In this second article in our new section, The Guide, Joe Knight talks about what it takes to be a waterman, and how he developed his love—and respect—for the ocean.
Watermen and freediving instructors standing on the edge of Dean’s Blue Hole, Bahamas
A big part of being a waterman involves identifying potentially dangerous situations so that a potential emergency situation can be prevented. This could be as simple as being able to spot a rip, identifying hidden water movement, reading the swell direction and interval, or recognizing the behavior of marine life. Being a waterman is not just about being fit and holding your breath for five minutes. It’s about being an astute observer, a humble person, and leading by example.
I have always lived near the sea. It makes me who I am, and I feel the energy of the ocean coursing through my blood. Growing up in a small fishing town in Victoria, Australia, the ocean became my playground at a young age. Whether surfing, freediving, sailing or exploring, I found that you can learn so much from the ocean just by observing it. And through experience, I have seen how it can humble you, sometimes when you least expect it. In my case, it was after a few near drowning incidences—some surfing, some freediving—that have led me to train, study, learn, and now teach others how to be ready for moments when they will be tested by the ocean.
In a continual quest to learn, improve, and stretch my comfort levels, I often seek inspiration from my friends, who have been through challenging times. So I thought it would be interesting to share a fellow waterman’s story.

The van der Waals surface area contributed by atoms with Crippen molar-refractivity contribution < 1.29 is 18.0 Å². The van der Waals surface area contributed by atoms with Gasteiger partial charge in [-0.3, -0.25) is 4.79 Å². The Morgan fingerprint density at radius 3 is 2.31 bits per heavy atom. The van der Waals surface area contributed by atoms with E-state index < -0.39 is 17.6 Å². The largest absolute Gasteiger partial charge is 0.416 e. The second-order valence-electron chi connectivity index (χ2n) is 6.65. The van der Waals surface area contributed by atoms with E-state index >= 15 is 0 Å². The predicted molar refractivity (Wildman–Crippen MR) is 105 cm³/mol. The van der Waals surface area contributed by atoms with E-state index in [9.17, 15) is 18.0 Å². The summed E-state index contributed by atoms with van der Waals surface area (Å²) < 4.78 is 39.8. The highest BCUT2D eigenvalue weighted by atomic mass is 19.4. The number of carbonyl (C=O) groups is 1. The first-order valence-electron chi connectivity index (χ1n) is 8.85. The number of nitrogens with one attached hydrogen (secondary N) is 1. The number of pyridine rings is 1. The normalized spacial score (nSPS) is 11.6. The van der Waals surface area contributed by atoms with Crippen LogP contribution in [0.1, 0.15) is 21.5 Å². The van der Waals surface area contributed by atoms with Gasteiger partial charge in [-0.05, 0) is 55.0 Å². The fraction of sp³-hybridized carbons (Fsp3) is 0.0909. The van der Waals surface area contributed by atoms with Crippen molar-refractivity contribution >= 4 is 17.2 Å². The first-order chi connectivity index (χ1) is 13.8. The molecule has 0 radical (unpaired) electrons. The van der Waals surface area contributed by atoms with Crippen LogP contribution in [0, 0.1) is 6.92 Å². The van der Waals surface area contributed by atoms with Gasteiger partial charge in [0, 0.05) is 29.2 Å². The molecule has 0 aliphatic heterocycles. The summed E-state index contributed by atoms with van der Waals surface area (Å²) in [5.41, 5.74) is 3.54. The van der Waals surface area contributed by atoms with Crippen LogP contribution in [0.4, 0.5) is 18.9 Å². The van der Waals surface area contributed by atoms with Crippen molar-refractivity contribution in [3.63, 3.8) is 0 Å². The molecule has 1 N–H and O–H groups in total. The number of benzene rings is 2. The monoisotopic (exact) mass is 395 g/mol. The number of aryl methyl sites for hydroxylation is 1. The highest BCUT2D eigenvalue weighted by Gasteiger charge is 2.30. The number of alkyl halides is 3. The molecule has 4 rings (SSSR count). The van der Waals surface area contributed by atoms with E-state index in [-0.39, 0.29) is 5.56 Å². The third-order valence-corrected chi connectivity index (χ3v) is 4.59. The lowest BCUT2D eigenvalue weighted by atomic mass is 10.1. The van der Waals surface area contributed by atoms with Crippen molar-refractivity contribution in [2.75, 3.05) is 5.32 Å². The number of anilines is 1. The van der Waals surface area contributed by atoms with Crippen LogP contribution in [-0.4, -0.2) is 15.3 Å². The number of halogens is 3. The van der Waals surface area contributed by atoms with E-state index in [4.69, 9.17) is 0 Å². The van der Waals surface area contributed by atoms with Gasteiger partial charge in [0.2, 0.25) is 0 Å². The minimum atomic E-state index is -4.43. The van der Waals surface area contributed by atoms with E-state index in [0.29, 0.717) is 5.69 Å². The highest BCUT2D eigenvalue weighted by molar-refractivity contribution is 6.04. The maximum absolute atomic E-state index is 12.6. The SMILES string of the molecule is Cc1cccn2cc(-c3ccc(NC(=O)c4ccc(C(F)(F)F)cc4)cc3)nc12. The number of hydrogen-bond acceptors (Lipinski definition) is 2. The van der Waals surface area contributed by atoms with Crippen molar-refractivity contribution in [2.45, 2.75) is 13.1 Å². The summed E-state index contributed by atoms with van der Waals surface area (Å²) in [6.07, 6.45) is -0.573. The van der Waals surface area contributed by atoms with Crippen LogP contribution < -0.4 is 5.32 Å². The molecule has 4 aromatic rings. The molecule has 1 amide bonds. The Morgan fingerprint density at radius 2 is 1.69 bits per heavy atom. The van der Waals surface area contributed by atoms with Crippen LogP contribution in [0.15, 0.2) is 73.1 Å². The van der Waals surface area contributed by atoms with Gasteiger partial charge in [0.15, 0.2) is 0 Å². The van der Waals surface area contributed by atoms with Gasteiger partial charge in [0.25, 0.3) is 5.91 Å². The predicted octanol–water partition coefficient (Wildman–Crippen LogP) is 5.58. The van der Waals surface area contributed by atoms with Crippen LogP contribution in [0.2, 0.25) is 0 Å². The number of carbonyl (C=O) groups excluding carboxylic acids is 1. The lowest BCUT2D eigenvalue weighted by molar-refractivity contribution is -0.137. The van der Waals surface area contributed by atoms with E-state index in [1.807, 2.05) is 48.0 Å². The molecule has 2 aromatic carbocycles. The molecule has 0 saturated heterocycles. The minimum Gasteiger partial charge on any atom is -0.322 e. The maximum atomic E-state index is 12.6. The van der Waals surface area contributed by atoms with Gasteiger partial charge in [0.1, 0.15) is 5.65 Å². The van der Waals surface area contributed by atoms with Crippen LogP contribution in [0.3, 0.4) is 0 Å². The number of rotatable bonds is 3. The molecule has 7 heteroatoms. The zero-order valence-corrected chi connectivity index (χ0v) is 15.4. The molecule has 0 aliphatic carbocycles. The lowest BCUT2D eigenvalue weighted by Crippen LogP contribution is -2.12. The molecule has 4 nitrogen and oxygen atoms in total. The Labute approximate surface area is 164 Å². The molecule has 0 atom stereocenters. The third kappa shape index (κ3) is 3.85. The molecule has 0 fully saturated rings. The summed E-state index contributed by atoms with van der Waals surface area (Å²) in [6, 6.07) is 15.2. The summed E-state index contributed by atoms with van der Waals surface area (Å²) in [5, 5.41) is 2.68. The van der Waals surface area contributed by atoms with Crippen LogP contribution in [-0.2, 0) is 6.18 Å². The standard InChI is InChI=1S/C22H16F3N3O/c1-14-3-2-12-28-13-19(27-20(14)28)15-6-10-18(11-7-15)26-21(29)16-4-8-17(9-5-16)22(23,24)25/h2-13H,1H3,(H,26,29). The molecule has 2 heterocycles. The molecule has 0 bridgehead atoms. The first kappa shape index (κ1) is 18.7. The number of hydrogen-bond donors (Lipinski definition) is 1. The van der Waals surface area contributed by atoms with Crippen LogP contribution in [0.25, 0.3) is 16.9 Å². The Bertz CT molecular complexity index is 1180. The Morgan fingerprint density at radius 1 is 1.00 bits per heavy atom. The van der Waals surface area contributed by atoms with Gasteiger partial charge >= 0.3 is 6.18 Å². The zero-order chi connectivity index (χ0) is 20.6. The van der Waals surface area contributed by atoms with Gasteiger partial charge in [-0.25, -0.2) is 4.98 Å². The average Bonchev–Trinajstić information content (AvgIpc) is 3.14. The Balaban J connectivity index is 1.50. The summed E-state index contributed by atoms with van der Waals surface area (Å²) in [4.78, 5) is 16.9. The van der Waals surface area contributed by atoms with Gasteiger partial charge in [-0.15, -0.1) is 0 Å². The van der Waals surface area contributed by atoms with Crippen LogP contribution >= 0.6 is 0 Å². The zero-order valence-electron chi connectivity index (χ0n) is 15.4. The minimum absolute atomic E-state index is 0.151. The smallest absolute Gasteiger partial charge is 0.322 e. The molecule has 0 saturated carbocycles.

Big wave surfer Skeeta Derham gliding down the face of a colossal wave
Skeeta Derham: Surfing’s Quiet Achiever
Skeeta is one of those humble watermen who often keeps his stories of adventure to himself. He would much rather listen to someone else’s “epic ocean tales,” hearing the excitement in their voice as they regale others. But every once in a while he lets one slip, and as a big wave surfer, you can only imagine the beasts that he battles with.
It was a huge day at a break called “Cow Bombie" off the south coast of Western Australia, the biggest surf Skeeta had been in up to that point. He was feeling fit and confident from months of hard training. Having waited patiently for his turn, he was chomping at the bit to get into a wave. When it was his go, a set came rolling in—it was an ugly wide set, but Skeetas’ jet ski driver decided to go for it.
With knees bent to absorb the chop, he lined up in preparation for the wave of his life; he was in his element. But suddenly, Skeeta and his driver realized they were in too deep. They sped up but it was no good; Skeeta had committed himself. As he dropped down the broad side of the colossal wave, he was chop hopping over the wake of the jet ski, which was trying to evade the tyrannical set. With incredible momentum and breaking chop, Skeeta just stood there and watched the mountain detonate on him. But in true Skeeta style, at the last moment before impact, he laughed and gave that wave “the bird”!
Skeeta Derham gives “the bird” to the wave that is about to swallow him